So what do you think? Please leave a comment. That said, please have at least a scan through the articles linked to above before doing so. A lot of questions and concerns are already covered there.

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Alastair Currie

I have mast head sloop converted to have an inner staysail, not a true cutter. To support the side loads on the mast I have fixed additional, aft lower shrouds. It works well as I can run off wind with minimal loss of boom out angle.

Guess which chain plates started leaking? The starboard new, additional lower aft chain plate, about 20 years in, easy to fix, no big deal at the end of the day.

I never really used my staysail as it was an old Dacron sail, but I bought a new staysail made in Vectron and what a difference, especially in strong winds. I am now wondering about changing my almost new roller reefing head sail, for a “working jib” but with more area than a pure working jib. I reckon that would be optimal for me with the staysail.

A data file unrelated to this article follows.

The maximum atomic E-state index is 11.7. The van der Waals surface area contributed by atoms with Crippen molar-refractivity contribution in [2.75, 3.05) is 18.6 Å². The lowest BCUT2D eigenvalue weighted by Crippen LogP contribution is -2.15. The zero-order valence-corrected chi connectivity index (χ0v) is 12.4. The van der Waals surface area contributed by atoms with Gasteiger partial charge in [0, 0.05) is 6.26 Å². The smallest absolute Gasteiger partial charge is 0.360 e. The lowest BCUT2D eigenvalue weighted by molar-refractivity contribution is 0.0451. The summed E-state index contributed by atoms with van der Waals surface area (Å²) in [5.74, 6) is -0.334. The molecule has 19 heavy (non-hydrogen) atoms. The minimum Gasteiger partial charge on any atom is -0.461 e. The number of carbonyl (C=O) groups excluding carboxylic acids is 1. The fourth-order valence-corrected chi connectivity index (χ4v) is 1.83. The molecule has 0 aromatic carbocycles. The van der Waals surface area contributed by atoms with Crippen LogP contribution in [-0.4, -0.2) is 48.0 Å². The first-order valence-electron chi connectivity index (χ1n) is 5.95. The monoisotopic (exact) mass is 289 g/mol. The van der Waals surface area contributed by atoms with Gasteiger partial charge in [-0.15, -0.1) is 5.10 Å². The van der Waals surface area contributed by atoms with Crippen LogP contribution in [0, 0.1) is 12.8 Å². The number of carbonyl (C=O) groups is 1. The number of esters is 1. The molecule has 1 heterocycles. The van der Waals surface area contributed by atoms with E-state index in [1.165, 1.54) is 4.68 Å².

My masthead rig is a deck stepped, single set of straight spreaders, cap shrouds, lower forwards and aft shrouds (original standard set up), plus the new lower afts, is raked about 12″ aft, slight bend in mast by inner forestay, 10mm 1×19 wire. I have no adjustable backstay, just fixed. It works okay for me and I use a mini reef when the wind gets up to depower the main sail, in lieu of flattening with a backstay adjuster.

For me, the cutter style works and I don’t miss the backstay adjuster, it is simple but strong rig.